Let u be the URL of a page, to be tested whether dead or alive. Let u.host denote the host of u, and let u.parent denote the URL of the parent directory of u. For example, both the host and the parent directory URL of http://www.ibm.com/us are http://www.ibm.com; however the parent directory of http://www.ibm.com/us/hr is http://www.ibm.com/us.u.host and u.parent can be extracted from u by proper parsing.

An algorithm operating in accordance with aspects of methods and apparatus of the present invention starts by attempting to fetch u from the web (Line 3 of the function DeadPage). A fetch (step 100 in FIG. 4; see function atomicFetch) may result in one of the following three outcomes: (1) it succeeds, (2) it fails, or (3) it redirects to a different URL v. The possible reasons for failure are: (a) u is an invalid URL and could not be properly parsed (lines 2-3 of atomicFetch); (b) the local DNS server could not resolve the IP address of u.HOST (lines 6-7 of atomicFetch); (c) when creating a connection to u.HOST, there was no response within T seconds (in experiments T=10 was chosen) (Lines 10-11 of atomicFetch); or (d) the web server of u.HOST returns an error HTTP return code in response to the request for u (Lines 12-13 of atomicFetch). The HTTP return codes which are considered to be errors are 403 (Forbidden), 404 (Not found), 410 (Gone), and all the codes of the form 5xx (Server errors). If a return code in these classes is returned, the algorithm concludes that the page does not exist at 112 in FIG. 4. A success is a HTTP return code in the 2xx series or 4xx series (except for 403, 404, 410), and a redirect is indicated by an HTTP return code in the 3xx series.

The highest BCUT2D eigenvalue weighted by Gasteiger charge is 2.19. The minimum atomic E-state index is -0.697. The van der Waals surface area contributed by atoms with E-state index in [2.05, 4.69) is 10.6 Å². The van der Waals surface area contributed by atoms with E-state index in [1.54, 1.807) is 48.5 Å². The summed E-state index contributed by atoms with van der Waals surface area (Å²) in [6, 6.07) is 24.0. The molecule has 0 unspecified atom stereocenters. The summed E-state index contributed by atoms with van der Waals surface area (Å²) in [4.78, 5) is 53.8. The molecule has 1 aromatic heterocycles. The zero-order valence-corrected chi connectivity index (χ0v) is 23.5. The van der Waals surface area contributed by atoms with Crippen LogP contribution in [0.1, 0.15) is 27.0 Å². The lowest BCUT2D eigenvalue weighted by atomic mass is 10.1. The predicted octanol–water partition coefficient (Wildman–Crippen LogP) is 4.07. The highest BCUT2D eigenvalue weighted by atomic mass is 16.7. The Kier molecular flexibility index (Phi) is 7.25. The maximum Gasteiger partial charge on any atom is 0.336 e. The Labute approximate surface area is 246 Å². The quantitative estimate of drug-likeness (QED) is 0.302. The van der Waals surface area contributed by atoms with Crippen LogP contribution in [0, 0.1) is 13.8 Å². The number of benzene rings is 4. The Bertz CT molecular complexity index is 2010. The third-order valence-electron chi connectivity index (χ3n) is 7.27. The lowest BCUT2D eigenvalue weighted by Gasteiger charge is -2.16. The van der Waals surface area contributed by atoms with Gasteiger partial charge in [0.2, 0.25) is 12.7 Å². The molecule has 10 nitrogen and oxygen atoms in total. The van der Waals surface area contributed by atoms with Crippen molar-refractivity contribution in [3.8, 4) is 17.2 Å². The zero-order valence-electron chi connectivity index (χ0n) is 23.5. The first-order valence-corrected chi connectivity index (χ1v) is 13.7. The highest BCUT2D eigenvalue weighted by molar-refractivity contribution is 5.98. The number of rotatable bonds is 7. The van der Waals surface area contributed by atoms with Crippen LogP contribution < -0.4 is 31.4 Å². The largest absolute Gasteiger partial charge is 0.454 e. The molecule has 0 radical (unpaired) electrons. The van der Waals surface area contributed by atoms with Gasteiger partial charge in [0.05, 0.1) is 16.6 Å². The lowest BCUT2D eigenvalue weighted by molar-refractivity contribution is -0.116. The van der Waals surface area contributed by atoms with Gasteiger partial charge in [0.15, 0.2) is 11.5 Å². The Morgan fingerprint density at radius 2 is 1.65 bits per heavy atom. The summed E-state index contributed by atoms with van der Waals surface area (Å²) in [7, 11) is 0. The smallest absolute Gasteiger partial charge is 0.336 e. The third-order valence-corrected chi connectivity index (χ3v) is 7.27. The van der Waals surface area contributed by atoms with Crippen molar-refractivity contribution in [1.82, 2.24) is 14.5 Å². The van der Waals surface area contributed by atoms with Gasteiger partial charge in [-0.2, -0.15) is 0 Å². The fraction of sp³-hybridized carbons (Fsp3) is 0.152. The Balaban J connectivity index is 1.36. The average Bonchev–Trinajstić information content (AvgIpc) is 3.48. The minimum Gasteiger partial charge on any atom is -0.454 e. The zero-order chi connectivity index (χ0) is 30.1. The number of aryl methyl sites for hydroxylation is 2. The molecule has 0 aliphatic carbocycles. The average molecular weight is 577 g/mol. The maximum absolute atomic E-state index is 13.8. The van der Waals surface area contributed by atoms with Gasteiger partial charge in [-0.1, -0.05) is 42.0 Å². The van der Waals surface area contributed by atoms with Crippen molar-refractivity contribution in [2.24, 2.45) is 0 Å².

Clearly when the fetch fails, the page is dead. Next to be discussed is how to analyze the two other cases (success or redirect). The redirect case is also rather simple. An algorithm operating in accordance with the present invention attempts to fetch u. If it redirects to a new URL v, it then attempts to fetch v. It continues to follow the redirects, until reaching some JRL wu, whose fetch results in a success or a failure (see the function fetch). (A third possibility is that the algorithm detects a loop in the redirect path (Lines 12-13 of fetch) or that the number of redirects exceeds some limit L, which is chosen to be 20 (Lines 14-15 of fetch); in such a case the algorithm declares u to be a dead page, and stops). If the fetch of wu results in a failure, u is declared a dead page as before. If the fetch results in a success (step 114 in FIG. 4), the algorithm proceeds to checking whether u is a soft-404 page.

The algorithm detects whether u is a soft-404 page or not by “learning” whether the web server of u.HOST produces soft-404s at all. This is done by asking for a page r, known with high probability not to exist on u.HOST at step 120 in FIG. 4. It then compares the server behavior when asked for r, with its behavior when asked for u.